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Assisted delivery in developing countries

NESTA-funded project (www.nesta.org)

Collaborators: Cardiff University; London School of Hygiene and Tropical Medicine; University of Birmingham; Gahini Hospital, Rwanda.

Warwick MEng students: Paul Davis and Daniel Lester


In excess of 800,000 women worldwide died during childbirth in 2005. Over 98% of those deaths occurred in developing countries. Of the 20 countries with the highest maternal mortality ratios, 19 are in sub-Saharan Africa. Maternal mortality ratios range from 1,300 per 100,000 births in African countries such as Rwanda, to 3 per 100,000 births in European countries such as Sweden. Such large differences in numbers of women dying in childbirth suggests that most of these deaths may be easily preventable.

Obstructed labour occurs when a foetal head fails to adequately progress along the birth canal during labour. Foetal and maternal compromise and death can ensue. Such complications are responsible for one fifth of maternal deaths in developing countries; accounting for up to 45% in Africa. Large epidemiological studies indicate that untreated obstructive labour has 8% mortality, 25% probability of incontinence and a 12% chance of a vaginal fistula developing; babies born in these circumstances have a tragic 12% chance of death.

The Burnell Ventouse is a product that could limit the complication rate during assisted deliveries. A ventouse is a suction cup (see image, right) which is attached to the baby's head to pull it gently into the birth canal. The Burnell ventouse is simple, cheap to produce, and has an innovative design (PCT filed). Worldwide, obstetrics experts recognise that ventouse deliveries minimise maternal and foetal trauma and death. This product could have a massive impact on the mortality and morbidity of mothers and babies worldwide. A significant contribution to the number of lives saved can be made to the World Health Organization (WHO) Millennium Development Goals (IV and V) to prevent the avoidable deaths of mothers and babies worldwide.

From our discussions, training and work with obstetricians, we are convinced any device that makes obstructed labour safer and easier to manage would have widespread uptake by doctors and midwives in the developing world. There is currently a massive shortage of trained specialist obstetricians in many of the countries where they are needed most. Our surgical device has been designed to operate in this environment, overcoming such gross deficits in the care received by labouring mothers. The Burnell Ventouse incorporates several safety features (not available in other similar devices) to enable lower-grade medical staff or healthcare professionals such as nurses to safely and quickly perform ventouse deliveries with relatively little training and experience.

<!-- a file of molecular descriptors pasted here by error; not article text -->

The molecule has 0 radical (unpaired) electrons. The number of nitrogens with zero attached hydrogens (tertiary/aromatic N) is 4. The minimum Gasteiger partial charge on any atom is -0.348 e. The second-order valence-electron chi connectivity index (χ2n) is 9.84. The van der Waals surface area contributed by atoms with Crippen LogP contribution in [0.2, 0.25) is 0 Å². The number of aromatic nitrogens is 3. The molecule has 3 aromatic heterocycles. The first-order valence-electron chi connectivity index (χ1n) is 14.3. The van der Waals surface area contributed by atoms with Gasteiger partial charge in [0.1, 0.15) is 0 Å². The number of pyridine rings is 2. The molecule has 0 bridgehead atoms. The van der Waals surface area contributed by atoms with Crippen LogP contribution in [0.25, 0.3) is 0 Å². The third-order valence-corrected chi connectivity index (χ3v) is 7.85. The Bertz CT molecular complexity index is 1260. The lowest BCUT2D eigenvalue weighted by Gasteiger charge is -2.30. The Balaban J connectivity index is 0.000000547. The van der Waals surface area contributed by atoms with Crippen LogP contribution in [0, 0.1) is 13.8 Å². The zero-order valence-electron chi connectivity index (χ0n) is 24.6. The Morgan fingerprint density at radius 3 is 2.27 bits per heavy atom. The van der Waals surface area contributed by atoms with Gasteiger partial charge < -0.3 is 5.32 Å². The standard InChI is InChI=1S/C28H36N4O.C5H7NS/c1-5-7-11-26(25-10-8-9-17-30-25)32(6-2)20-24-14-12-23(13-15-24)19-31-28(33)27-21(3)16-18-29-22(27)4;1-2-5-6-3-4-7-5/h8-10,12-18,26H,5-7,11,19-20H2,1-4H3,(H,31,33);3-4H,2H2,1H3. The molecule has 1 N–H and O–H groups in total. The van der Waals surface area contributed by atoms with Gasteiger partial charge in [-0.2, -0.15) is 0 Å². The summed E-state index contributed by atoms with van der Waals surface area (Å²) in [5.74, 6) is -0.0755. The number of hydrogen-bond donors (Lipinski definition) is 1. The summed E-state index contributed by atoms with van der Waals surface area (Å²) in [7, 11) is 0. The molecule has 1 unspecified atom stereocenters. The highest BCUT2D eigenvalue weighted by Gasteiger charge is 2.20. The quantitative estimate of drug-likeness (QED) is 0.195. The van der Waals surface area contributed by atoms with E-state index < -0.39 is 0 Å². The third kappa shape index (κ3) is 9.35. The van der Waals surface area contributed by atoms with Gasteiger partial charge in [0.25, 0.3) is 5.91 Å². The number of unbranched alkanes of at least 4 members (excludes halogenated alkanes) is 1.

Research Programme

We are currently designing and patenting the ‘Burnell Ventouse’, a reusable and portable surgical tool that can be used for the fast delivery of babies that are in foetal distress. This can be used within hospitals or in isolated rural settings. We predict our simple design will be cost accessible to all developing world hospitals and clinics. We expect this improvement in quality of care will minimise avoidable mother and baby morbidity and mortality.

The ‘Burnell Ventouse’ assists natural birth by helping to avoid emergency surgery and the complications that may ensue. Like other ventouse designs, it has advantages over all other available forms of assisted delivery, including lower foetal and maternal mortality. It can be used safely in relatively inexperienced hands – a crucial design feature within the developing world, where specialist obstetric care is at a premium.

Current funding has allowed us to build a prototype which is to be tested in the field in Rwanda. We are currently seeking ethical approval. Using the funding from NESTA, we would like to improve on the current prototype design by incorporating changes which will be identified during the initial field testing. We would then like to adapt the design to produce an improved product and co-ordinate a detailed clinical trial in the field.

 

A typical suction cap

 

A ventouse (suction cap)